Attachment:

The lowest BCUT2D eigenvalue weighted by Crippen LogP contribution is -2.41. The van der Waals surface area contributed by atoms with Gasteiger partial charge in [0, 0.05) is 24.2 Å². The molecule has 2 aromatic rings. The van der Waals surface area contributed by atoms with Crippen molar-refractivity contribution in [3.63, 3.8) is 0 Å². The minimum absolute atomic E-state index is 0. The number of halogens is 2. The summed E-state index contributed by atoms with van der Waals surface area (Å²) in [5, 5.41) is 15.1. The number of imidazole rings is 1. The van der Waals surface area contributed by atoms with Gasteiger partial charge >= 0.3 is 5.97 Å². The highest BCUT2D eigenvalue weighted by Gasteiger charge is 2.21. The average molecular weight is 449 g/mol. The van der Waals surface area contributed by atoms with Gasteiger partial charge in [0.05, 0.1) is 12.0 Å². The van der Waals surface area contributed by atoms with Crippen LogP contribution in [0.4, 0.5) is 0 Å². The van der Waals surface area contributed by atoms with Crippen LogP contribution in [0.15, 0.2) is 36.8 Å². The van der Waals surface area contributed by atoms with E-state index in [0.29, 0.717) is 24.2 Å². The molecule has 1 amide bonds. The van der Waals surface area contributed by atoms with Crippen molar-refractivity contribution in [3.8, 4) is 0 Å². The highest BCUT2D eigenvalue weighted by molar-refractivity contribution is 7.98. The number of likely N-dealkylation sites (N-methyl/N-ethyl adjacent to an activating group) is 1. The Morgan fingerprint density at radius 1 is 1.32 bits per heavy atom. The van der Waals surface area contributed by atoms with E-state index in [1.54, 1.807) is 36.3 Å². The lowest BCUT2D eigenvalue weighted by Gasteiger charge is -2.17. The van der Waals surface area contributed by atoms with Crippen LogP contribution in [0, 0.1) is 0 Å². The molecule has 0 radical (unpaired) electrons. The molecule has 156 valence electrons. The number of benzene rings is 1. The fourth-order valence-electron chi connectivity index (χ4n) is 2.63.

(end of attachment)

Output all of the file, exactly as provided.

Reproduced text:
The lowest BCUT2D eigenvalue weighted by Crippen LogP contribution is -2.41. The van der Waals surface area contributed by atoms with Gasteiger partial charge in [0, 0.05) is 24.2 Å². The molecule has 2 aromatic rings. The van der Waals surface area contributed by atoms with Crippen molar-refractivity contribution in [3.63, 3.8) is 0 Å². The minimum absolute atomic E-state index is 0. The number of halogens is 2. The summed E-state index contributed by atoms with van der Waals surface area (Å²) in [5, 5.41) is 15.1. The number of imidazole rings is 1. The van der Waals surface area contributed by atoms with Gasteiger partial charge >= 0.3 is 5.97 Å². The highest BCUT2D eigenvalue weighted by Gasteiger charge is 2.21. The average molecular weight is 449 g/mol. The van der Waals surface area contributed by atoms with Gasteiger partial charge in [0.05, 0.1) is 12.0 Å². The van der Waals surface area contributed by atoms with Crippen LogP contribution in [0.4, 0.5) is 0 Å². The van der Waals surface area contributed by atoms with Crippen LogP contribution in [0.15, 0.2) is 36.8 Å². The van der Waals surface area contributed by atoms with E-state index in [0.29, 0.717) is 24.2 Å². The molecule has 1 amide bonds. The van der Waals surface area contributed by atoms with Crippen molar-refractivity contribution in [3.8, 4) is 0 Å². The highest BCUT2D eigenvalue weighted by molar-refractivity contribution is 7.98. The number of likely N-dealkylation sites (N-methyl/N-ethyl adjacent to an activating group) is 1. The Morgan fingerprint density at radius 1 is 1.32 bits per heavy atom. The van der Waals surface area contributed by atoms with E-state index in [1.54, 1.807) is 36.3 Å². The lowest BCUT2D eigenvalue weighted by Gasteiger charge is -2.17. The van der Waals surface area contributed by atoms with Crippen LogP contribution in [0, 0.1) is 0 Å². The molecule has 0 radical (unpaired) electrons. The molecule has 156 valence electrons. The number of benzene rings is 1. The fourth-order valence-electron chi connectivity index (χ4n) is 2.63.